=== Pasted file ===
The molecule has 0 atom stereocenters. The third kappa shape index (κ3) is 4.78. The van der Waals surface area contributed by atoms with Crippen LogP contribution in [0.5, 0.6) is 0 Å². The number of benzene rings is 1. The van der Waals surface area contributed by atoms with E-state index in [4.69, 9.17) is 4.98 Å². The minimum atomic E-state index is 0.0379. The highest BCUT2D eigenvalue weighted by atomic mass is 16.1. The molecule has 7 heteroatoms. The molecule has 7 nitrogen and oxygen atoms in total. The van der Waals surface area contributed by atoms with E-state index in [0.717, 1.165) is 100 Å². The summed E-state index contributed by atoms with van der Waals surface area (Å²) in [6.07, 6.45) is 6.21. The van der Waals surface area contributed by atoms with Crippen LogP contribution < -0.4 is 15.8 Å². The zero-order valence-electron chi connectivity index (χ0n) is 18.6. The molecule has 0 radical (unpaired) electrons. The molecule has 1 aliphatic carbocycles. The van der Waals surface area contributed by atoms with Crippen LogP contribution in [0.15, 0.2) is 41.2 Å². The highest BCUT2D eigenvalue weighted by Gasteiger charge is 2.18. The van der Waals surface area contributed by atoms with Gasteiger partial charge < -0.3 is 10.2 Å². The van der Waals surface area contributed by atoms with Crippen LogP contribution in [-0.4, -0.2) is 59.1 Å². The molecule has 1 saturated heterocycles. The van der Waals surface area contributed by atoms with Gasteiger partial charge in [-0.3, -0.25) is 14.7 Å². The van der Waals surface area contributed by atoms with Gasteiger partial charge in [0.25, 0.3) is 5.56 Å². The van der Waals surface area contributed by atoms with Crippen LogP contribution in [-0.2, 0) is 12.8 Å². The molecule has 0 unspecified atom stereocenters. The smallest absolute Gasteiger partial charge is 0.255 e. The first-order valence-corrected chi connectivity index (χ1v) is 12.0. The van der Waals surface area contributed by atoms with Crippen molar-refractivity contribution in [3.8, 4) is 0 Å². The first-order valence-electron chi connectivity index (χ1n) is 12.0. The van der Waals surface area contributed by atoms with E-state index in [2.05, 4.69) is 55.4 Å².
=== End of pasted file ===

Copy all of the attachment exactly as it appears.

The molecule has 0 atom stereocenters. The third kappa shape index (κ3) is 4.78. The van der Waals surface area contributed by atoms with Crippen LogP contribution in [0.5, 0.6) is 0 Å². The number of benzene rings is 1. The van der Waals surface area contributed by atoms with E-state index in [4.69, 9.17) is 4.98 Å². The minimum atomic E-state index is 0.0379. The highest BCUT2D eigenvalue weighted by atomic mass is 16.1. The molecule has 7 heteroatoms. The molecule has 7 nitrogen and oxygen atoms in total. The van der Waals surface area contributed by atoms with E-state index in [0.717, 1.165) is 100 Å². The summed E-state index contributed by atoms with van der Waals surface area (Å²) in [6.07, 6.45) is 6.21. The van der Waals surface area contributed by atoms with Crippen LogP contribution < -0.4 is 15.8 Å². The zero-order valence-electron chi connectivity index (χ0n) is 18.6. The molecule has 0 radical (unpaired) electrons. The molecule has 1 aliphatic carbocycles. The van der Waals surface area contributed by atoms with Crippen LogP contribution in [0.15, 0.2) is 41.2 Å². The highest BCUT2D eigenvalue weighted by Gasteiger charge is 2.18. The van der Waals surface area contributed by atoms with Gasteiger partial charge < -0.3 is 10.2 Å². The van der Waals surface area contributed by atoms with Crippen LogP contribution in [-0.4, -0.2) is 59.1 Å². The molecule has 1 saturated heterocycles. The van der Waals surface area contributed by atoms with Gasteiger partial charge in [-0.3, -0.25) is 14.7 Å². The van der Waals surface area contributed by atoms with Gasteiger partial charge in [0.25, 0.3) is 5.56 Å². The van der Waals surface area contributed by atoms with Crippen LogP contribution in [-0.2, 0) is 12.8 Å². The molecule has 0 unspecified atom stereocenters. The smallest absolute Gasteiger partial charge is 0.255 e. The first-order valence-corrected chi connectivity index (χ1v) is 12.0. The van der Waals surface area contributed by atoms with Crippen molar-refractivity contribution in [3.8, 4) is 0 Å². The first-order valence-electron chi connectivity index (χ1n) is 12.0. The van der Waals surface area contributed by atoms with E-state index in [2.05, 4.69) is 55.4 Å².